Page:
The ethics of pay in a fair society

What do executives think?

About the report

We are in the midst of an important societal conversation about the ethics of pay, and in particular fair pay.

But what do we mean by ‘fair’?

Is fairness about equality or do those who contribute more deserve more? And is fair pay a corporate issue - or an issue for governments to solve using the levers at their disposal?

PwC asked over 1,000 senior executives about their attitudes to fairness and distributive justice in companies and society.

The objective of the study is to provide insights for organisations to engage with their workers and communities, as they build reward structures that are ethical, fair and meet employee, as well as wider societal, expectations.

 

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Tom Gosling, Global Rewards Partner, PwC UK, talks through the report findings and looks at the different principles of distributive justice | Duration 1:33

 

Ways to think about fairness

Our study considers six different academic principles of fairness:

Entitlement

Whatever income voluntarily paid to someone is just.
Individuals should be free to engage in whatever transactions they voluntarily choose to engage in. Forced redistribution from some to others is unjust.

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Efficiency

The distribution of income should lead to an efficient allocation of labour.
Wages should reflect relative scarcity, thereby allowing us to allocate resources to where they can be put to their most valuable use. 

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Just desert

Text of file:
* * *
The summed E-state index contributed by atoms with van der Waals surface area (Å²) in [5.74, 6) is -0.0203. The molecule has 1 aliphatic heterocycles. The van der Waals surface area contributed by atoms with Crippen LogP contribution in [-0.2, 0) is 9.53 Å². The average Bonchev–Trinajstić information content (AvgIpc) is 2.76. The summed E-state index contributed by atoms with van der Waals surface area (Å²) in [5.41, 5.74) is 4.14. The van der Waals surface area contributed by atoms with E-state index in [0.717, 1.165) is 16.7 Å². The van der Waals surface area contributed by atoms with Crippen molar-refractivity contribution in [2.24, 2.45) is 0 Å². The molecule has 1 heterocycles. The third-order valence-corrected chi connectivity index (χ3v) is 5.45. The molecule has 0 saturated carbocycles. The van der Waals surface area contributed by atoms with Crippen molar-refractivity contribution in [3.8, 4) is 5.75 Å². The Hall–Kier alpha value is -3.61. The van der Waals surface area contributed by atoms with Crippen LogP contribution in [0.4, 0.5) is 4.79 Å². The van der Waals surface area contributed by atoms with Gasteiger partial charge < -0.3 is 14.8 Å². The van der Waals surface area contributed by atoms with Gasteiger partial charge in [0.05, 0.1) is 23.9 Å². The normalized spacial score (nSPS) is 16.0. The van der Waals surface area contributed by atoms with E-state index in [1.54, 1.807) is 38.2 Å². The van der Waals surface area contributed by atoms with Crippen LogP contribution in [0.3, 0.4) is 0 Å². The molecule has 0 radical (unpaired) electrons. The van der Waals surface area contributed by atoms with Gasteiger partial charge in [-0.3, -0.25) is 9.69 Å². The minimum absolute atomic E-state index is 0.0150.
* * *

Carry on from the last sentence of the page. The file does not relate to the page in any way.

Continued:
Those who contribute more deserve more.
People who make a greater contribution should earn a higher income. Pay should reflect contribution, effort, experience and the demands of the job.

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Equal opportunity

Outcomes are fair provided the starting point is.
A just society is characterised by equality of opportunity. No one should be disadvantaged from the start.  Market competition is fair as long as everyone's opportunities are truly equal.

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Sufficiency

A guaranteed minimum standard of living for all.
Everyone should be able to lead a dignified life and be able to meet their basic needs.  As long as some people do not have sufficient income to lead a decent life, more income should be redistributed to them. But once everybody has enough, further redistribution need not take place.

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Maximin

Income should be distributed so as to make the worst-off members of a society as well off as possible.
Given human psychology we should accept some level of income inequality in society to harness productive capacity. But a fair society should only tolerate whatever income inequality is necessary to make the worst-off as well-off as they can be.  

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Key findings from the survey

Moderate principles rule

Moderate principles rule

The four more moderate principles of Efficiency, Just Desert, Equal Opportunity, and Sufficiency, were the most favoured by a considerable margin.

Respondents typically favoured three or more principles this allowed us to group them into our fairness ‘tribes’.

People cluster into four tribes

PwC were able to identify clusters in the data where groups of like minded people take a similar perspective on the different dimensions of fairness. The data broke into four clear and broadly equally-sized clusters.

Idealist tribe: Distribution of wealth should lead to moral outcomes

Communitarian tribe: All members of a community should have an income that is sufficient for them to lead a dignified life

Free Marketeer tribe: If there are equal opportunities for all, talented people deserve to receive income in line with their contribution